Technical Data
GABA (Gamma-aminobutyrIc Acid)
Gamma-aminobutyric acid is the chief inhibitory neurotransmitter in the mammalian central nervous system. It plays a role in regulating neuronal excitability throughout the nervous system. In humans, GABA is also directly responsible for the regulation of muscle tone. Although chemically it is an amino acid, GABA is rarely referred to as such in the scientific or medical communities, because the term "amino acid," used without a qualifier, conventionally refers to the alpha amino acids, which GABA is not, nor is it ever incorporated into a protein. In spastic diplegia in humans, GABA absorption becomes impaired by nerves damaged from the condition's upper motor neuron lesion, which leads to hypertonia of the muscles signaled by those nerves that can no longer absorb GABA.

Suitable for use in ELISA and Immunohistochemistry. Other applications have not been tested.

Recommended Dilutions:
Immunohistochemistry (FFPE): 1:500 using heat-induced epitope retrieval
Optimal dilutions to be determined by the researcher.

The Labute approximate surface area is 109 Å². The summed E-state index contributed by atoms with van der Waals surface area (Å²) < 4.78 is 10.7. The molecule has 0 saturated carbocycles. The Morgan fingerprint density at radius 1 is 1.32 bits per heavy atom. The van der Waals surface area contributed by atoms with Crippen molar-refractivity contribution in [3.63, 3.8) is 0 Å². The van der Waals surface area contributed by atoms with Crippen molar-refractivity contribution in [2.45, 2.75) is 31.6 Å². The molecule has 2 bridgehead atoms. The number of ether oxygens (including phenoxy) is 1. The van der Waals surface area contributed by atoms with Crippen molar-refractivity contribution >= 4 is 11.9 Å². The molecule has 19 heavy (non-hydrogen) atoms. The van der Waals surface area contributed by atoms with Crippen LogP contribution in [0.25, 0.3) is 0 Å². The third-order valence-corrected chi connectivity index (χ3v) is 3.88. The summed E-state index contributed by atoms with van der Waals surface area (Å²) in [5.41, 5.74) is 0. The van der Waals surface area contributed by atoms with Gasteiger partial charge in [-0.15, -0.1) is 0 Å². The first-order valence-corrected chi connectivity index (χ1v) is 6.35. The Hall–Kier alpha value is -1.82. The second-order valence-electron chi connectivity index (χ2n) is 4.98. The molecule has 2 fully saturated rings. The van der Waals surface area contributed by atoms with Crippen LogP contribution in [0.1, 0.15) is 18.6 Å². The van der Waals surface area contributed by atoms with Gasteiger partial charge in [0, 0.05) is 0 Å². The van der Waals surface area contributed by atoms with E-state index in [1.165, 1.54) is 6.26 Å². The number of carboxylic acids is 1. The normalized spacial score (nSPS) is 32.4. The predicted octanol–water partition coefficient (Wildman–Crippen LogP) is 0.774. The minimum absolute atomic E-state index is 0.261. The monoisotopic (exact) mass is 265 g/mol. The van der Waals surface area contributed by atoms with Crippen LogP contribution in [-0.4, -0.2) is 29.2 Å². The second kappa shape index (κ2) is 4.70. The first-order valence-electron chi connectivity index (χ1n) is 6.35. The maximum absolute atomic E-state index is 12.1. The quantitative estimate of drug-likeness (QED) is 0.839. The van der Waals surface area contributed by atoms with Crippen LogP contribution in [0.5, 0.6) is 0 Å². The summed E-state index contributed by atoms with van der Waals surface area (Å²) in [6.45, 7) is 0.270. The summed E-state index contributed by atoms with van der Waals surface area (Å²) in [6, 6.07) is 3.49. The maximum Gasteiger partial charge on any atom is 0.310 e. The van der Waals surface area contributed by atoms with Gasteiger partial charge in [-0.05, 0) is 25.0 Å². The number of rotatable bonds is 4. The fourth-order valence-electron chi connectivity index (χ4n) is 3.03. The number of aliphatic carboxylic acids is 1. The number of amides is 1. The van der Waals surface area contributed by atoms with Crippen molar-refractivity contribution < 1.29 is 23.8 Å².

Recommended Positive Control:
Rat brain tissue

Storage and Stability:
May be stored at 4°C for short-term only. Aliquot to avoid repeated freezing and thawing. Store at -20°C. Aliquots are stable for 12 months after receipt. For maximum recovery of product, centrifuge the original vial after thawing and prior to removing the cap.
50ul-20°CBlue IceGuinea pig
Not Determined
GABA coupled to BSA via glutaraldehyde
Supplied as a liquid in 0.1M Tris-Glycine, 0.15M sodium chloride, pH 7.4 0.05% sodium azide
Recognizes GABA. Staining was blocked by preabsorbing with 100uM GABA conjugated to glutaraldehyde. 500uM of similar conjugations of glutamic acid, glutamate and taurine failed to block staining. Species Crossreactivity: rat. Expected to react with all species.
Intended for research use only. Not for use in human, therapeutic, or diagnostic applications.
1. McDonald, A., Neurosci. Lett. 100: 53 (1989). 2. Roettger, V. and Goldfinder, M., Neurosci. Lett. 97: 46 (1989). 3. Johnson, M. and Vardi, N., Visual Neuroscience 15: 743-753 (1998). 4. Hantman, A.W., et al., J. Neuroscience 24: 836-842 (2004). 5. Xu, M., et al., J. Neuroscience 24: 4576-4584 (2004). 6. Watanabe, M., et al., Int. Rev. Cytol. 213: 1-47 (2002).